Louis Andrews August 11, 2012
A Canberra mum has been cleared of blowing cannabis smoke into her young daughter's mouth, despite a magistrate saying it was ''likely'' the incident occurred.
But the woman has been convicted and placed on a good-behaviour order for assaulting the then-five-year-old by dragging her across a bed by her hair.
The mother, who cannot be named to protect the identity of her child, was acquitted yesterday of two counts of common assault and one of abusing or ill-treating a child.
Magistrate David Mossop yesterday said it was ''likely'' the woman blew cannabis smoke into her daughter's mouth and slapped her in the face in February last year. But he said he could not be satisfied beyond reasonable doubt about what happened, and dismissed the abuse charge and two assault allegations.
However, he was satisfied the 30-year-old mother assaulted her daughter in August last year.
The ACT Magistrates Court heard the woman pulled the child across the bed by her hair, saying ''the little c--t needs to learn not to sleep on my side''.
A witness who was living in the house at the time said she saw the incident - and the spot on the girl's head where a chunk of hair had been torn out.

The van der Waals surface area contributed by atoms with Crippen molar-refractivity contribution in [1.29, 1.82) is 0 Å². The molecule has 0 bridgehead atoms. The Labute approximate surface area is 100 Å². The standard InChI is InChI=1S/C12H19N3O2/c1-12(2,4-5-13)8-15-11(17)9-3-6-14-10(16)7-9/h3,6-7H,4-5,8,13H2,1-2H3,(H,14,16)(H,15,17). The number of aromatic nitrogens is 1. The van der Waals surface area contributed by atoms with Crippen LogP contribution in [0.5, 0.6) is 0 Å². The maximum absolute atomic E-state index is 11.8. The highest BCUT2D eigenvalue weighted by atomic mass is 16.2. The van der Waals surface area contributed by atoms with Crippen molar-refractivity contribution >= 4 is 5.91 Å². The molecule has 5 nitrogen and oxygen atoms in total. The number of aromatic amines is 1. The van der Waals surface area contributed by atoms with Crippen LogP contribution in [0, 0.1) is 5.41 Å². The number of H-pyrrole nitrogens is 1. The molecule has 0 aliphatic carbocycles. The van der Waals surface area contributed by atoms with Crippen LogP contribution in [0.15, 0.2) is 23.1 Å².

Six months later, on the girl's sixth birthday, it was alleged the mother struck her child across the face.
On the same occasion it was alleged the woman puffed cannabis smoke into the girl's mouth, causing her to cough repeatedly.
Two witnesses gave evidence about those incidents, and Mr Mossop said their testimony was consistent with there having been ''a slap to the face and the puffing of cannabis''. But he said significant discrepancies between the two versions of evidence meant he could not be satisfied about what occurred.
He found her not guilty of assault and child abuse.
Another assault charge was dismissed after the prosecution conceded the evidence failed to establish the offence.
The woman's lawyer said his client had no criminal history. He urged the magistrate to impose a good-behaviour order with conditions, giving her the chance to rehabilitate herself in the community.
And the prosecution agreed the woman could well benefit from supervision and initiatives like Corrective Services cognitive self-change program.
Mr Mossop said: ''Obviously the importance of denunciation of such conduct needs to be balanced against the long-term interests of the community in having a person who has committed such an offence rehabilitated.''
He convicted the woman and placed her on a good-behaviour order for 14 months, directing her to undergo counselling and programs deemed suitable by corrections authorities.
Mr Mossop made particular reference to programs addressing parenting skills, anger management, and drug and alcohol use.